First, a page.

After rediscovering Seymour Simon’s Space Monsters book, I wanted to track down the rest of the Eerie Series. That lead me to this one:
The simply named Ghosts is a very different book from Space Monsters. While Space Monsters focused on creatures from movies and TV shows, Ghosts focuses on specters from folklore. Simon records a lot of standard tales about haunted houses and ships and graveyards. One of the best stories is about the Nameless Horror of Berkeley Square, a Lovecraftian ghost that crawled out of the sewers in London to literally scare people to death. There are also poltergeists, ghost dogs, and various other apparitions in the book. There is even a photo of one such apparition, the Brown Lady of Rayhnam Hall.
And there are more pictures in the book than that. In addition to a few other photos and wood carvings, there are also several pieces of original artwork by Stephen Gammell, such as this one:
If the style looks familiar, it should. Gammell was also the artist of the Scary Stories series.
I honestly don’t remember if I read this book as a kid. There is nothing specific about it that I can remember as there was with Space Monsters. But it is a possibility. It is certainly the kind of thing I liked to read back then. And though it’s a little below my current reading level, it’s still the kind of thing I like to read today.
Sometimes you just get lucky. I was thinking about writing a post for next month about the classic 1935 Universal film Bride of Frankenstein. That in turn got me thinking about the Crestwood House Monster Movies series of books I had read and loved as a kid. I decided I wanted to buy one for nostalgia’s sake, and when I searched eBay, this gem popped up.
The Eerie Series was a series somewhat like the Crestwood House series. I’m not sure how many other books there were in the series (I’m sure of at least three). But I know I read this one as a kid. I probably read it several times in the school library. From it I learned about BEMs (Bug-Eyed Monsters), pulp fiction (no fooling; I learned what pulp fiction was from this book), and classic sci-fi movies.
I always wanted to be a kid like I’d see in Explorers or similar movies, a kid who falls asleep each night to classic sci-fi movies. Unfortunately, I never was. I didn’t have a TV in my room and there were no classic sci-fi movies on the channels I had when I was 10 and 11. But I did have this book. It introduced me to all the classics, like Forbidden Planet, Day of the Triffids, Invasion of the Body Snatchers, and The Thing From Another World. I particularly remember a comment this book made about The Day The Earth Stood Still. It says that at the end Gort tells the people he is the master, not Klaatu. When I finally got to see the movie years, I kept waiting for this twist ending but it never came. Now that I have this book back in my hands, I see that it was talking about the original short story. Interesting misunderstanding. What is more interesting is that I remembered it for almost 30 years.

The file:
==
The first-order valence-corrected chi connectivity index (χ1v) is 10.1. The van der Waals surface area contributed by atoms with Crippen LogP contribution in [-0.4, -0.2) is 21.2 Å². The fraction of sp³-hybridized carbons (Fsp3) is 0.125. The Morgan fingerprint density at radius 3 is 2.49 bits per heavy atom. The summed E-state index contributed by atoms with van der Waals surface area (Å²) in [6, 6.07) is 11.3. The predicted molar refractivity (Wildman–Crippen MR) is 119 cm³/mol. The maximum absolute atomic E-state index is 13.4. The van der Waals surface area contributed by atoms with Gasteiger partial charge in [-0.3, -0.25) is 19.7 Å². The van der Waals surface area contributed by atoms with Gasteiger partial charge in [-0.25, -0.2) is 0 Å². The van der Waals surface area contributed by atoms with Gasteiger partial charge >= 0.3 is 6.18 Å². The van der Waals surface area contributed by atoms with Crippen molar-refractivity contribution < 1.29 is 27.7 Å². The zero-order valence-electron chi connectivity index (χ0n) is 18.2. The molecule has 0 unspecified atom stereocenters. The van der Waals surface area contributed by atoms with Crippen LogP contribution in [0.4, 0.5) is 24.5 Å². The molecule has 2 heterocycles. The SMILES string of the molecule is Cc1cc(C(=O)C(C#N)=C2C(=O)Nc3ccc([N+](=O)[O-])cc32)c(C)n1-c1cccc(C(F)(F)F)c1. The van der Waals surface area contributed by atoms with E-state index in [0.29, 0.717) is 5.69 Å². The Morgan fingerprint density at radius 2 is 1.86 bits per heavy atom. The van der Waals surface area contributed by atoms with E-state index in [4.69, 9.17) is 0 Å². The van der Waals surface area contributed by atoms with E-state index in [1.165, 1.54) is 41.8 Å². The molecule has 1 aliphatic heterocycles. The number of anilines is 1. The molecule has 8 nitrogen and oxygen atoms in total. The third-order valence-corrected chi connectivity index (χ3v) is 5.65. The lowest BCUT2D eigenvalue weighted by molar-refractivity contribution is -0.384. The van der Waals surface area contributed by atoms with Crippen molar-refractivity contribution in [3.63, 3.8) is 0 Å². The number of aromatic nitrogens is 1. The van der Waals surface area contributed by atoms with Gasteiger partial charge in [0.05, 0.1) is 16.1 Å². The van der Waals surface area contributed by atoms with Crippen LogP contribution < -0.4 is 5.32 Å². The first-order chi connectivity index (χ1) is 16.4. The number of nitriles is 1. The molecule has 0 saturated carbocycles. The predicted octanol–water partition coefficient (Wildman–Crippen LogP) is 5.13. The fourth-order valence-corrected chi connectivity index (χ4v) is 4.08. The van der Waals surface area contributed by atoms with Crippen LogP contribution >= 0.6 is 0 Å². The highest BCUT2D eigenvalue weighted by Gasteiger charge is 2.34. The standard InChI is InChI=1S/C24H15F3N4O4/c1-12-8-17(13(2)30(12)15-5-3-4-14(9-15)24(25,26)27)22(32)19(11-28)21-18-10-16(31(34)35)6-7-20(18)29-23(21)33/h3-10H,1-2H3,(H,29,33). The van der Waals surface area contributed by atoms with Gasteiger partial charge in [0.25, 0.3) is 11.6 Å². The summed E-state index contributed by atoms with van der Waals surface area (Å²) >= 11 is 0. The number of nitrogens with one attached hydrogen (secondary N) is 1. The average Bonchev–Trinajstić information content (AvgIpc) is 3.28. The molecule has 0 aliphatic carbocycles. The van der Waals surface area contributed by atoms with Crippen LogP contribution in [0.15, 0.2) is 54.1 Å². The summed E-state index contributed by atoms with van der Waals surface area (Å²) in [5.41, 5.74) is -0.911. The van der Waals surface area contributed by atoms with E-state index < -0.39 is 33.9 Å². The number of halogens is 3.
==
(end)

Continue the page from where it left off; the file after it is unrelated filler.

There are a few instances where the book touches upon the social issues raised in some of the better science fictions movies. Touches upon them pretty hard, in fact. I totally missed that as a kid, same as I missed the environmental message in The Plant People. I was more interested in the pictures of aliens and robots. This book has tons of such pictures. One of my favorites is this guy here.
Look familiar? It should. One of the Diener Space Creatures that Sean Hartter and Flack have been showing us is based on this guy from I Married A Monster From Outer Space.
Books and series like this were invaluable to a kid like me, a kid with big eyes but little to fill them. They made up for all the movies and shows I didn’t get to see in the pre-adult, pre-Internet era, and they made those movies and shows even bigger classics than they already were.